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J Cogn Neurosci. 2009 Jun;21(6):1146-61. doi: 10.1162/jocn.2009.21097.

Hemispheric differences in frontal and parietal influences on human occipital cortex: direct confirmation with concurrent TMS-fMRI.

Author information

1
Institute of Cognitive Neuroscience, University College London, London, UK. c.ruff@ucl.ac.uk

Abstract

We used concurrent TMS-fMRI to test directly for hemispheric differences in causal influences of the right or left fronto-parietal cortex on activity (BOLD signal) in the human occipital cortex. Clinical data and some behavioral TMS studies have been taken to suggest right-hemisphere specialization for top-down modulation of vision in humans, based on deficits such as spatial neglect or extinction in lesioned patients, or findings that TMS to right (vs. left) fronto-parietal structures can elicit stronger effects on visual performance. But prior to the recent advent of concurrent TMS and neuroimaging, it was not possible to directly examine the causal impact of one (stimulated) brain region upon others in humans. Here we stimulated the frontal or intraparietal cortex in the left or right hemisphere with TMS, inside an MR scanner, while measuring with fMRI any resulting BOLD signal changes in visual areas V1-V4 and V5/MT+. For both frontal and parietal stimulation, we found clear differences between effects of right- versus left-hemisphere TMS on activity in the visual cortex, with all differences significant in direct statistical comparisons. Frontal TMS over either hemisphere elicited similar BOLD decreases for central visual field representations in V1-V4, but only right frontal TMS led to BOLD increases for peripheral field representations in these regions. Hemispheric differences for effects of parietal TMS were even more marked: Right parietal TMS led to strong BOLD changes in V1-V4 and V5/MT+, but left parietal TMS did not. These data directly confirm that the human frontal and parietal cortex show right-hemisphere specialization for causal influences on the visual cortex.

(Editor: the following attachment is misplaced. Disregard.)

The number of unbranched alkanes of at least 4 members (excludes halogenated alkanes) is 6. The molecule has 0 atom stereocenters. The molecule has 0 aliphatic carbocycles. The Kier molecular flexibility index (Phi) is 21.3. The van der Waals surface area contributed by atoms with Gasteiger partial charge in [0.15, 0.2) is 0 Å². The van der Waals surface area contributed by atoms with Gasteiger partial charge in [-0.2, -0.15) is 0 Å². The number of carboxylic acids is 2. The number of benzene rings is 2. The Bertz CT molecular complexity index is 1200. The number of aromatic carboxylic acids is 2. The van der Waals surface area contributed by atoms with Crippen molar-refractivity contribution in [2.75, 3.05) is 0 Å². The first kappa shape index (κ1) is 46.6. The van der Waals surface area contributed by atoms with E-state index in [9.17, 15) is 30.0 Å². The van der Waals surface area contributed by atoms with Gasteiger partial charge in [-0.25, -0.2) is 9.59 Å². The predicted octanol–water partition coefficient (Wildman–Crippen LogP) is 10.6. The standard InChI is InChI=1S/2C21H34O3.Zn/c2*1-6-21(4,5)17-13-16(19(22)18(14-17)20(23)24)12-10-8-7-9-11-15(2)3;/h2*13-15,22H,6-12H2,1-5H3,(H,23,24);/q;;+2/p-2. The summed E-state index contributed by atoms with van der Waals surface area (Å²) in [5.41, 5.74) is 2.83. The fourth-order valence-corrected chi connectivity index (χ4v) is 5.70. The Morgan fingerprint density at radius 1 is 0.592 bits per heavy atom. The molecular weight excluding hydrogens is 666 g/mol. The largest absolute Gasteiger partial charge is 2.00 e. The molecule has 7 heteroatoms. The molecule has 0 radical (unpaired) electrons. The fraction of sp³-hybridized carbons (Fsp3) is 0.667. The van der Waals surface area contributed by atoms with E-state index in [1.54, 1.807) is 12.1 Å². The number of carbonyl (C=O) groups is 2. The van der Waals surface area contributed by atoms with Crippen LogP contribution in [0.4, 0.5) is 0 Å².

PMID:
18752395
PMCID:
PMC2667814
DOI:
10.1162/jocn.2009.21097
[Indexed for MEDLINE]
Free PMC Article

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